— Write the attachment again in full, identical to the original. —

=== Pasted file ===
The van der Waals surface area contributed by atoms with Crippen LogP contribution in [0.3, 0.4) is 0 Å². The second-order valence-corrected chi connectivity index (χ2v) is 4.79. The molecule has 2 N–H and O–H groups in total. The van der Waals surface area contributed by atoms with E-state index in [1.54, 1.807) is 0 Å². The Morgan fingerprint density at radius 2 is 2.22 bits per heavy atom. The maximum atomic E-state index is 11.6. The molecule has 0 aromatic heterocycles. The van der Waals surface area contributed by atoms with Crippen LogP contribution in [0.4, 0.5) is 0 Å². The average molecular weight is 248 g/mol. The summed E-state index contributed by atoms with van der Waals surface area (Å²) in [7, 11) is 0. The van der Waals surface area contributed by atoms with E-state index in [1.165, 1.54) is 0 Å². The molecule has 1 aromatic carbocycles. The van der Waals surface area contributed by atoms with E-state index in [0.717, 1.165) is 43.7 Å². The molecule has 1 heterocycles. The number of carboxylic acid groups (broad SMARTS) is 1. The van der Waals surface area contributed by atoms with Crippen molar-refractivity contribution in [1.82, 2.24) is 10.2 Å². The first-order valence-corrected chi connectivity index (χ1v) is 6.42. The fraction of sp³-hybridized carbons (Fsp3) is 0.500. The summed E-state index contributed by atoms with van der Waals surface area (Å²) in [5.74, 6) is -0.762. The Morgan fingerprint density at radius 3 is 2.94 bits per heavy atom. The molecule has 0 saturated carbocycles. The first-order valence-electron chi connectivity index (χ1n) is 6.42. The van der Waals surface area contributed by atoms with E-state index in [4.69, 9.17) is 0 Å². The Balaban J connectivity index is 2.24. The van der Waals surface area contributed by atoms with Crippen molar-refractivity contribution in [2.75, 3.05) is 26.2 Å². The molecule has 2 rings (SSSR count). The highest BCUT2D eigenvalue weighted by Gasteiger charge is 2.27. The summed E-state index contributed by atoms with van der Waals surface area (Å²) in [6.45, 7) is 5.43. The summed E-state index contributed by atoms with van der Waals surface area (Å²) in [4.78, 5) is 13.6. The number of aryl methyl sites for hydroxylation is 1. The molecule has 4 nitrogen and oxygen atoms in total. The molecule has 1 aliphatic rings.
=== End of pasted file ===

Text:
The van der Waals surface area contributed by atoms with Crippen LogP contribution in [0.3, 0.4) is 0 Å². The second-order valence-corrected chi connectivity index (χ2v) is 4.79. The molecule has 2 N–H and O–H groups in total. The van der Waals surface area contributed by atoms with E-state index in [1.54, 1.807) is 0 Å². The Morgan fingerprint density at radius 2 is 2.22 bits per heavy atom. The maximum atomic E-state index is 11.6. The molecule has 0 aromatic heterocycles. The van der Waals surface area contributed by atoms with Crippen LogP contribution in [0.4, 0.5) is 0 Å². The average molecular weight is 248 g/mol. The summed E-state index contributed by atoms with van der Waals surface area (Å²) in [7, 11) is 0. The van der Waals surface area contributed by atoms with E-state index in [1.165, 1.54) is 0 Å². The molecule has 1 aromatic carbocycles. The van der Waals surface area contributed by atoms with E-state index in [0.717, 1.165) is 43.7 Å². The molecule has 1 heterocycles. The number of carboxylic acid groups (broad SMARTS) is 1. The van der Waals surface area contributed by atoms with Crippen molar-refractivity contribution in [1.82, 2.24) is 10.2 Å². The first-order valence-corrected chi connectivity index (χ1v) is 6.42. The fraction of sp³-hybridized carbons (Fsp3) is 0.500. The summed E-state index contributed by atoms with van der Waals surface area (Å²) in [5.74, 6) is -0.762. The Morgan fingerprint density at radius 3 is 2.94 bits per heavy atom. The molecule has 0 saturated carbocycles. The first-order valence-electron chi connectivity index (χ1n) is 6.42. The van der Waals surface area contributed by atoms with E-state index in [4.69, 9.17) is 0 Å². The Balaban J connectivity index is 2.24. The van der Waals surface area contributed by atoms with Crippen molar-refractivity contribution in [2.75, 3.05) is 26.2 Å². The molecule has 2 rings (SSSR count). The highest BCUT2D eigenvalue weighted by Gasteiger charge is 2.27. The summed E-state index contributed by atoms with van der Waals surface area (Å²) in [6.45, 7) is 5.43. The summed E-state index contributed by atoms with van der Waals surface area (Å²) in [4.78, 5) is 13.6. The number of aryl methyl sites for hydroxylation is 1. The molecule has 4 nitrogen and oxygen atoms in total. The molecule has 1 aliphatic rings.